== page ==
NEW YORK: Silver slumped 8% on Tuesday as small investors turned their focus away from the metal, hastening a retreat from a rally to a near eight-year peak in the previous session fuelled by a social media-driven trading frenzy.
Spot silver fell 7.7% to $26.74 an ounce by 11:51 a.m. EST (1651 GMT). On Monday, it surged 7.3% to its highest since February 2013.
“It appears that the attempted short squeeze by the smaller retail traders has at least temporarily failed,” said Kitco Metals senior analyst Jim Wyckoff, adding retail investors were now looking for other markets to impact. Contributing to the pullback, the CME Group raised maintenance margins on silver futures by 17.9% on Monday to tackle unusual market volatility. Also, posts on the WallStreetBets Reddit forum at the centre of the past week’s action encouraged traders to steer clear of silver.
“If these Reddit investors are going to try to squeeze the silver market, they’re going to have to do it this week, otherwise it’s going to be a flash in the pan,” Kitco’s Wyckoff said.
The sharp market gyrations invited scrutiny from the US commodities regulator.
“A coordinated surge in investment by retail traders into the silver market would simply raise volatility and generate small regional dislocations in supply-demand dynamics,” Goldman Sachs said in a note.
The largest silver-backed exchange traded fund, the iShares Silver Trust, added about 20 million ounces of silver to its holdings on Monday, following a record inflow of about 34 million ounces on Friday.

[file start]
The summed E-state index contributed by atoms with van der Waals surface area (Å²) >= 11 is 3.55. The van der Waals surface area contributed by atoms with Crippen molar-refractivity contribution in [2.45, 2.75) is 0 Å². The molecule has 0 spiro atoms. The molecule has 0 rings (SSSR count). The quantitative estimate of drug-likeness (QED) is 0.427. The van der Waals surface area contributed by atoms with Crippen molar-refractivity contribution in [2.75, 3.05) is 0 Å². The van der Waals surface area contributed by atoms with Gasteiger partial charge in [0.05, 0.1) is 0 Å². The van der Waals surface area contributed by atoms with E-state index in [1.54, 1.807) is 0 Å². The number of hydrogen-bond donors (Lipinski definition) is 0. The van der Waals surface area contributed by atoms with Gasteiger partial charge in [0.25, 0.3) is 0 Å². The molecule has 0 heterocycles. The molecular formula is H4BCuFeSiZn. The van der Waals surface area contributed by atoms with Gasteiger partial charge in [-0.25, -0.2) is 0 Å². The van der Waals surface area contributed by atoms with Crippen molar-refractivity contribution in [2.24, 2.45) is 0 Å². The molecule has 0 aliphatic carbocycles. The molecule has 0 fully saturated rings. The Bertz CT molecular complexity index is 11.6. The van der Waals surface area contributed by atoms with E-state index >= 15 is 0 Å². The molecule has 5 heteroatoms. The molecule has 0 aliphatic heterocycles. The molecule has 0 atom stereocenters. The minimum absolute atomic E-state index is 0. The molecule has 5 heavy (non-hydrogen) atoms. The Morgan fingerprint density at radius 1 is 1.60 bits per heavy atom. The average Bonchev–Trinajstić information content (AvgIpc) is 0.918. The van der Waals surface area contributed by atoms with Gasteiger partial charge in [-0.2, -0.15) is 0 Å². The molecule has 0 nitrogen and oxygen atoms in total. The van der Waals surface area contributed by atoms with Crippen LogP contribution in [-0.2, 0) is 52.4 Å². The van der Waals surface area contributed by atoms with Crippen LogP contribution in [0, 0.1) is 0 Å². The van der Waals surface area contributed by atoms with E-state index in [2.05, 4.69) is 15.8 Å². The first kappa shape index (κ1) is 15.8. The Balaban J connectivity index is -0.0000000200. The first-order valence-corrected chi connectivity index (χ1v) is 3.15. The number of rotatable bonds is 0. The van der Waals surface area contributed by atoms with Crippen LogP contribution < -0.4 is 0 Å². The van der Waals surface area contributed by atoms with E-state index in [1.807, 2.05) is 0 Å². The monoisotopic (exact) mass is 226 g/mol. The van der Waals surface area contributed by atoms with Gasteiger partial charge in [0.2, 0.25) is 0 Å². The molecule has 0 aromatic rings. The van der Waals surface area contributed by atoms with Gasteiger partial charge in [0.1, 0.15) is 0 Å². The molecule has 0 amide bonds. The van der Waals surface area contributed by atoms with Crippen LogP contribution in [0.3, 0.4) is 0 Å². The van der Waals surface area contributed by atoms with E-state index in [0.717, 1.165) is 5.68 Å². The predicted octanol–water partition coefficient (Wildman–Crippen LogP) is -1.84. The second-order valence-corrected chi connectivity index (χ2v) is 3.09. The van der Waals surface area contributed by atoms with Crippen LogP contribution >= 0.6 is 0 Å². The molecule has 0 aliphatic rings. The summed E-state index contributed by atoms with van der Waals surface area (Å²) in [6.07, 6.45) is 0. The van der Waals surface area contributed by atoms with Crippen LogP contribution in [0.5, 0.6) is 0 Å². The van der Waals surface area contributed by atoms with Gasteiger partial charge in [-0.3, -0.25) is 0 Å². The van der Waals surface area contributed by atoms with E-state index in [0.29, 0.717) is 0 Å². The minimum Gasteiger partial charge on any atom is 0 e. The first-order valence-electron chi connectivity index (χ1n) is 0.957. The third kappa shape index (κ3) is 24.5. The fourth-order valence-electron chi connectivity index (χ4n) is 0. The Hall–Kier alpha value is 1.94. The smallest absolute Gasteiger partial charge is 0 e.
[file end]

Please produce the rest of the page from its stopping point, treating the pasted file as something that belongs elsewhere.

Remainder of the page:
Spot gold, meanwhile, fell 1.2% to $1,837.21 per ounce. US gold futures shed 1.3% to $1,839.80.
Silver may weaken if gold does not move higher, HSBC analyst James Steel said in a note. The current gold/silver ratio is “well below historical averages, and investors may recognise this level as straying too far from historical norms”.
Platinum declined 3.1%, to $1,092.65, while palladium fell 0.1% to $2,243.91.
CHICAGO: US corn futures eased on Tuesday after six sessions of gains, as the market watched to see if a surge in Chinese demand would continue to erode US supplies.
Soyabeans also edged lower as traders assessed upcoming Brazilian exports against risks that rainfall will slow harvest work.
Wheat followed corn and soyabeans lower, all pressured by a firming US dollar, which reached its highest in nearly two months against other major currencies.
The most active corn futures on the Chicago Board Of Trade were down 5 cents at $5.44-1/4 per bushel by 11:29 a.m. (1729 GMT).
CBOT soyabean futures fell 8-1/4 cents to $13.57 per bushel. Wheat slipped 5-3/4 cents to $6.45-1/4 per bushel.
After the US Department of Agriculture last week reported massive sales of US corn to China, traders are looking ahead to next week’s monthly supply and demand report from the agency to see the impact of recent exports on US corn stockpiles.
“You’ve had this massive sales pace that’s taken place in the last eight days. It’ll be a historic number coming in,” said Mark Schultz, chief analyst at Northstar Commodity.
Meanwhile, soyabeans started lower, but regained midday as traders assessed the dampening impact of a stronger US dollar on exports. “The US dollar rallying will do just as much rationing as if you saw commodity values rallying,” said Karl Setzer, commodity risk analyst at Agrivisor.
Reports of lower Russian wheat prices, as traders and farmers weigh temporary export taxes from mid-February and the possibility of an ongoing levy next season, contributed to the drop in US futures. Despite Russia’s export tax, top wheat importer Egypt bought 120,000 tonnes of Russian wheat for shipment March 15-30, in addition to purchases from France, Ukraine and Romania totalling 480,000 tonnes.